Sandy shook his head. He trusted Kirsten implicitly. Besides, she was a terrible liar. He'd know if anything had happened with Jimmy.
"Got Tourette's now, Dad? Saw you shaking your head. Are you disagreeing with my fine rendition of the story of how Jean Grey takes over Storm's mind to help direct the lightning?"
Kirsten saved Sandy from having to make up any kind of reply by returning.
"Milk," she said simply, putting it in the fridge.
"Are you eating, Mom?" Seth asked, motioning towards the cartons that littered the table.
"I'm not that hungry. I'm going to go take a shower." Where I can cry as much as I want without anyone knowing about it. Kirsten smiled as brightly as she could manage, while avoiding Sandy's eyes.
"Night, guys." She said, giving Seth and Ryan a small wave. Ryan nodded in return.
"Night, Mom." Seth countered, before continuing with his story. Kirsten made it as far as the shower, and had started taking her clothes off before Sandy came into their bedroom. She hadn't locked the bathroom door, had known it would make him more suspicious. He knocked as she reached in to turn the shower on. Immediately, steam began billowing over the top of the shower recess.
"It's open," Kirsten called, before stepping into the shower. She saw Sandy come in, perch on the edge of the spa.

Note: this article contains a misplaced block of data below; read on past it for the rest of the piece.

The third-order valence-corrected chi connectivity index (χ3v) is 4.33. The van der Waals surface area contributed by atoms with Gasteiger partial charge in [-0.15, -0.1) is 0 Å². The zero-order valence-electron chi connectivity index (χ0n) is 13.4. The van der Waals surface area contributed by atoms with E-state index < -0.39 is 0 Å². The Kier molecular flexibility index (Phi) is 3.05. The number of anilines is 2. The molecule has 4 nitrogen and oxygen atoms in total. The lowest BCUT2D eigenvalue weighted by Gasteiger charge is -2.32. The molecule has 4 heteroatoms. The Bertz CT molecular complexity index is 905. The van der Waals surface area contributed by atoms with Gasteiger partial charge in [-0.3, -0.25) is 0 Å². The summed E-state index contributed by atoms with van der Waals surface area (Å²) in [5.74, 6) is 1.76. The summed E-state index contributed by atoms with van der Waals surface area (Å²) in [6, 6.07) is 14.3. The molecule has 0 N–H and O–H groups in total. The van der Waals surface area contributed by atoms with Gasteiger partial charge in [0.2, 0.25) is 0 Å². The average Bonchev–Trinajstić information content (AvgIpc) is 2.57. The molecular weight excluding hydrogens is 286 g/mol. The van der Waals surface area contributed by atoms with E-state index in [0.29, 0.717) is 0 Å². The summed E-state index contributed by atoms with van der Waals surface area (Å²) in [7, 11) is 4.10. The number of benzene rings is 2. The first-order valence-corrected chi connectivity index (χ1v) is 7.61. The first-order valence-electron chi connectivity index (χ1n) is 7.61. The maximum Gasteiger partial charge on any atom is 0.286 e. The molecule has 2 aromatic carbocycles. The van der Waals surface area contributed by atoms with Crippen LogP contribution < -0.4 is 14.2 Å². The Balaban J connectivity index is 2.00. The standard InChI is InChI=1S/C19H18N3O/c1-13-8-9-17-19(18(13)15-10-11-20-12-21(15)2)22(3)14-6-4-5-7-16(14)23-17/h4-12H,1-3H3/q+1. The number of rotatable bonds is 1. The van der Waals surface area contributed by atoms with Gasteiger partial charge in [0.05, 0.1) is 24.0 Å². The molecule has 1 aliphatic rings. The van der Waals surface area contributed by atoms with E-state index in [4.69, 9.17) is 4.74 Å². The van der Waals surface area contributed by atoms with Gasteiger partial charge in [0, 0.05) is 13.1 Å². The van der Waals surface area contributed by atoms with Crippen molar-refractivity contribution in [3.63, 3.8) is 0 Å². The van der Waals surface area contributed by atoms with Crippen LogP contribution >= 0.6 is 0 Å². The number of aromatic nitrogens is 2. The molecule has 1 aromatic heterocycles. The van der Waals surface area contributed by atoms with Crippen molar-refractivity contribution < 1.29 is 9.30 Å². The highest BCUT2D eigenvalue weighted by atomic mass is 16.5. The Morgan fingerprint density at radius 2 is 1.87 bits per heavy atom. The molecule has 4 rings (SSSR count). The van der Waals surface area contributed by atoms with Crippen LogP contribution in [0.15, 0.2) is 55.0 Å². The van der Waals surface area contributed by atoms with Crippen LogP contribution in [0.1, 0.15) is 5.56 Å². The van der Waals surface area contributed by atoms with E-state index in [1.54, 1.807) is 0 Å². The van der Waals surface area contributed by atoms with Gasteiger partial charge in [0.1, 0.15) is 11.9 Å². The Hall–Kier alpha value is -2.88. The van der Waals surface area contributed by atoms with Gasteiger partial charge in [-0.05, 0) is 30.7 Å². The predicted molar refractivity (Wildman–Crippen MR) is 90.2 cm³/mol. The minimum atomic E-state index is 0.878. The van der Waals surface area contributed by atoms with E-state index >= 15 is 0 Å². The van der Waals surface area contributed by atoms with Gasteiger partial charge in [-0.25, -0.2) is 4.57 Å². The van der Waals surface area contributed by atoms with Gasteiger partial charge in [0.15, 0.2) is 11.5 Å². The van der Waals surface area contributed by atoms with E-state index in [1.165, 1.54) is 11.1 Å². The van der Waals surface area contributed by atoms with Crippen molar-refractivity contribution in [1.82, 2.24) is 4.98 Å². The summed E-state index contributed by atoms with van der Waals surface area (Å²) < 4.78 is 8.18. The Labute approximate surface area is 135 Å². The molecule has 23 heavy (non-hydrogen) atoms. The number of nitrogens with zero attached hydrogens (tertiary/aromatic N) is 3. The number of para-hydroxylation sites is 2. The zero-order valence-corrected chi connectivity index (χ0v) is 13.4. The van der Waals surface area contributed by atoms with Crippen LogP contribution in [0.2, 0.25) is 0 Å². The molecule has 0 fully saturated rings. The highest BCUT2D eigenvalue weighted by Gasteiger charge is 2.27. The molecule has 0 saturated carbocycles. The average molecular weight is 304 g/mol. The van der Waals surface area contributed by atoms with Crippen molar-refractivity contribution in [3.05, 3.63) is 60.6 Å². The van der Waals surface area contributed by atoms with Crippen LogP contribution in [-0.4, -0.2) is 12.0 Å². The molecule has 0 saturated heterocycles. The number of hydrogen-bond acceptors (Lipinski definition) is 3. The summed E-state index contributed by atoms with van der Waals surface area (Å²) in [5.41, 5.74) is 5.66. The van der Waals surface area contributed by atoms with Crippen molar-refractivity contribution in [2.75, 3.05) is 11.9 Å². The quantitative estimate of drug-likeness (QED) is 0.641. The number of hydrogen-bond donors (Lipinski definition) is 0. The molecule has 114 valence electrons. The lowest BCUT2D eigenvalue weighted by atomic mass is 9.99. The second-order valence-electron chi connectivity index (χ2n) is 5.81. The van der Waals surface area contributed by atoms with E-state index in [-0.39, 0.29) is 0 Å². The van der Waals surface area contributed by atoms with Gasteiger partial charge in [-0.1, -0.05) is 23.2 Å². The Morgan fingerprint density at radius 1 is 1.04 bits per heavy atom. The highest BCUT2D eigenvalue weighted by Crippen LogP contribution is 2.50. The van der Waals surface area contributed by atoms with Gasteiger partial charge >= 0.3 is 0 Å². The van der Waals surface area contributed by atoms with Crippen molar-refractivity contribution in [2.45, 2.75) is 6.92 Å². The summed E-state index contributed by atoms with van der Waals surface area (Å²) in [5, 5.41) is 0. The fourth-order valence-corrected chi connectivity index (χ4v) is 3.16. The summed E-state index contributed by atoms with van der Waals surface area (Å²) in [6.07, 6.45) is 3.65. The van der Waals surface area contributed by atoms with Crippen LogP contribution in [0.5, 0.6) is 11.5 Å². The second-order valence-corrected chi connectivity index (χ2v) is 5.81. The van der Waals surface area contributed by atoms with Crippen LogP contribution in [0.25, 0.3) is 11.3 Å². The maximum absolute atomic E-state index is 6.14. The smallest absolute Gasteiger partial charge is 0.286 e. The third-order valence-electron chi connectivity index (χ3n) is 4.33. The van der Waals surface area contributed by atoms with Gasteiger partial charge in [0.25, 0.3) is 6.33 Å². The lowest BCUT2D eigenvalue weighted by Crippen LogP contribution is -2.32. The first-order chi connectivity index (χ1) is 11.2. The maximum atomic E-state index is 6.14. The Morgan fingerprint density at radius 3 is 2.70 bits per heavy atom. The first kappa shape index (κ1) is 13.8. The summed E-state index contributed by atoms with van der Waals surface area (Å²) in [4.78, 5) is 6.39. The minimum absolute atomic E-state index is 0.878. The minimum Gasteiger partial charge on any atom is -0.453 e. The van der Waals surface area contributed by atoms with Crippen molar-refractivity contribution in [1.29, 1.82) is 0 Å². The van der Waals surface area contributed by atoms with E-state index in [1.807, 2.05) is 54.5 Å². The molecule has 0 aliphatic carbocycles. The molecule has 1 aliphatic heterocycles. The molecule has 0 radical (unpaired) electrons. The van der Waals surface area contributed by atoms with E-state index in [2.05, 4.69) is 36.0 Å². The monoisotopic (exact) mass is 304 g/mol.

"Just tell me he felt like getting Thai as well, and you happened to be going down there. Or that he needed to pick something up for Julie that couldn't have waited until morning." Sandy spoke over the top of the shower's loudness, his accent unusually harsh as it bounced around the room. Kirsten sniffed, scrubbed her scalp until it hurt, tried to hold back her tears. She hated herself for it. She hated that his simple hope, that nothing had happened, was something she would have to dash. She hated Jimmy for doing this to her. She hated herself for letting him. She hated having to make a choice 20 years ago that had left her guilt-struck and hollowed, even now. She couldn't hold back the tears, and she held her head up to the water, feeling her tears meet with the hotter water, flow down to the drain. Silent sobs shook her body, and she tried to get control, remind herself of the promise she had made so long ago. No more crying. Not over that. Kirsten couldn't help herself, and sniffed again, this time loud enough for Sandy to hear. He cracked open the door of the shower.